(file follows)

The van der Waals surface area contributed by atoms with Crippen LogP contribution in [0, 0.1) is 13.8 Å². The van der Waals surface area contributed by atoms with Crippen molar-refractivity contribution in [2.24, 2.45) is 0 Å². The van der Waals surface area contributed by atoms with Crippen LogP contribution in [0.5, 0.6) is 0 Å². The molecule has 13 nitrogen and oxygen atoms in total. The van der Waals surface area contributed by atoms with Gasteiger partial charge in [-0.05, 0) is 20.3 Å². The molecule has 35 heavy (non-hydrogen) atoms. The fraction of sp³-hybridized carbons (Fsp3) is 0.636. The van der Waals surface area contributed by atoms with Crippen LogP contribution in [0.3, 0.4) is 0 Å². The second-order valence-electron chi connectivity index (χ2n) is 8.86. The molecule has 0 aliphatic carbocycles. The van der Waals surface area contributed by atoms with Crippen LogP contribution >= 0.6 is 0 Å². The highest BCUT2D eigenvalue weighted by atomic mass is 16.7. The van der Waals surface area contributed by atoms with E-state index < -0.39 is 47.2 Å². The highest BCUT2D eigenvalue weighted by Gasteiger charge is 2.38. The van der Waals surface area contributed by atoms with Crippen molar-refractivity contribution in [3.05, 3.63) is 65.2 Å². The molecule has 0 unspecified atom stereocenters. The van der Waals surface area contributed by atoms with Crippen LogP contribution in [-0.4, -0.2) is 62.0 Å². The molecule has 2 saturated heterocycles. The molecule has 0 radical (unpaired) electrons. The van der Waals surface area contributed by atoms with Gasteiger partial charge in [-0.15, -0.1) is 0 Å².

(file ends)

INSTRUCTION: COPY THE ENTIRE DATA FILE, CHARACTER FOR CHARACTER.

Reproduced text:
The van der Waals surface area contributed by atoms with Crippen LogP contribution in [0, 0.1) is 13.8 Å². The van der Waals surface area contributed by atoms with Crippen molar-refractivity contribution in [2.24, 2.45) is 0 Å². The van der Waals surface area contributed by atoms with Crippen LogP contribution in [0.5, 0.6) is 0 Å². The molecule has 13 nitrogen and oxygen atoms in total. The van der Waals surface area contributed by atoms with Gasteiger partial charge in [-0.05, 0) is 20.3 Å². The molecule has 35 heavy (non-hydrogen) atoms. The fraction of sp³-hybridized carbons (Fsp3) is 0.636. The van der Waals surface area contributed by atoms with Crippen LogP contribution in [0.3, 0.4) is 0 Å². The second-order valence-electron chi connectivity index (χ2n) is 8.86. The molecule has 0 aliphatic carbocycles. The van der Waals surface area contributed by atoms with Crippen LogP contribution >= 0.6 is 0 Å². The highest BCUT2D eigenvalue weighted by atomic mass is 16.7. The van der Waals surface area contributed by atoms with E-state index < -0.39 is 47.2 Å². The highest BCUT2D eigenvalue weighted by Gasteiger charge is 2.38. The van der Waals surface area contributed by atoms with Crippen molar-refractivity contribution in [3.05, 3.63) is 65.2 Å². The molecule has 0 unspecified atom stereocenters. The van der Waals surface area contributed by atoms with Crippen LogP contribution in [-0.4, -0.2) is 62.0 Å². The molecule has 2 saturated heterocycles. The molecule has 0 radical (unpaired) electrons. The van der Waals surface area contributed by atoms with Gasteiger partial charge in [-0.15, -0.1) is 0 Å².